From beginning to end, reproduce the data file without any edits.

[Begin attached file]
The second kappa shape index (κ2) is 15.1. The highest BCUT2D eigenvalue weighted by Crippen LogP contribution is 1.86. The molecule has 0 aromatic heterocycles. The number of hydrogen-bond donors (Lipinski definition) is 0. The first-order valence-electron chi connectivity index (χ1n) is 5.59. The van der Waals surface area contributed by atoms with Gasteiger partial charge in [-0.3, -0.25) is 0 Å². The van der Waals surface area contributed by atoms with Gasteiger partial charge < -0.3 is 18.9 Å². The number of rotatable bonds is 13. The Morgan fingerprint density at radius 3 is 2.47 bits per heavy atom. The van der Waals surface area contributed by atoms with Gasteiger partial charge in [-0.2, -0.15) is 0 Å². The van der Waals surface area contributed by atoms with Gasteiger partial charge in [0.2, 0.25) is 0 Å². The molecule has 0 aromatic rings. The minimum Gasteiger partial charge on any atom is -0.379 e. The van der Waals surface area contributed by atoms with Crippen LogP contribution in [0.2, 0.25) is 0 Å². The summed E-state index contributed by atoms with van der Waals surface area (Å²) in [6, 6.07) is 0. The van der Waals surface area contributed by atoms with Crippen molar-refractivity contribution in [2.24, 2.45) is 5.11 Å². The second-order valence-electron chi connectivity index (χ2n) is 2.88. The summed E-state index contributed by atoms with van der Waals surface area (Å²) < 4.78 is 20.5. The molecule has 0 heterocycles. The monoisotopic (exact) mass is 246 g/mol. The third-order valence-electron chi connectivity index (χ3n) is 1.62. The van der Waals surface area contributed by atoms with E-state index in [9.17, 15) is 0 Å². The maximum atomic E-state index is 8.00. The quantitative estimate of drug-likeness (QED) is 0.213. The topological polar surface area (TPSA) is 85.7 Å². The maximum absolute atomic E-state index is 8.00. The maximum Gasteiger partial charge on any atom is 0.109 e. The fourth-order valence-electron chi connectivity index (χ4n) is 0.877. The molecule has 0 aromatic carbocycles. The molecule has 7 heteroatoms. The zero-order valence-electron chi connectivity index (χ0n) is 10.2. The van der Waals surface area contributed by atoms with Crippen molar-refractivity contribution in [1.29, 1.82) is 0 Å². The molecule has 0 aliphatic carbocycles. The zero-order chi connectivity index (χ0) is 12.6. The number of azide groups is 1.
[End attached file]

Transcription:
The second kappa shape index (κ2) is 15.1. The highest BCUT2D eigenvalue weighted by Crippen LogP contribution is 1.86. The molecule has 0 aromatic heterocycles. The number of hydrogen-bond donors (Lipinski definition) is 0. The first-order valence-electron chi connectivity index (χ1n) is 5.59. The van der Waals surface area contributed by atoms with Gasteiger partial charge in [-0.3, -0.25) is 0 Å². The van der Waals surface area contributed by atoms with Gasteiger partial charge < -0.3 is 18.9 Å². The number of rotatable bonds is 13. The Morgan fingerprint density at radius 3 is 2.47 bits per heavy atom. The van der Waals surface area contributed by atoms with Gasteiger partial charge in [-0.2, -0.15) is 0 Å². The van der Waals surface area contributed by atoms with Gasteiger partial charge in [0.2, 0.25) is 0 Å². The molecule has 0 aromatic rings. The minimum Gasteiger partial charge on any atom is -0.379 e. The van der Waals surface area contributed by atoms with Crippen LogP contribution in [0.2, 0.25) is 0 Å². The summed E-state index contributed by atoms with van der Waals surface area (Å²) in [6, 6.07) is 0. The van der Waals surface area contributed by atoms with Crippen molar-refractivity contribution in [2.24, 2.45) is 5.11 Å². The second-order valence-electron chi connectivity index (χ2n) is 2.88. The summed E-state index contributed by atoms with van der Waals surface area (Å²) < 4.78 is 20.5. The molecule has 0 heterocycles. The monoisotopic (exact) mass is 246 g/mol. The third-order valence-electron chi connectivity index (χ3n) is 1.62. The van der Waals surface area contributed by atoms with E-state index in [9.17, 15) is 0 Å². The maximum atomic E-state index is 8.00. The quantitative estimate of drug-likeness (QED) is 0.213. The topological polar surface area (TPSA) is 85.7 Å². The maximum absolute atomic E-state index is 8.00. The maximum Gasteiger partial charge on any atom is 0.109 e. The fourth-order valence-electron chi connectivity index (χ4n) is 0.877. The molecule has 0 aromatic carbocycles. The molecule has 7 heteroatoms. The zero-order valence-electron chi connectivity index (χ0n) is 10.2. The van der Waals surface area contributed by atoms with Crippen molar-refractivity contribution in [1.29, 1.82) is 0 Å². The molecule has 0 aliphatic carbocycles. The zero-order chi connectivity index (χ0) is 12.6. The number of azide groups is 1.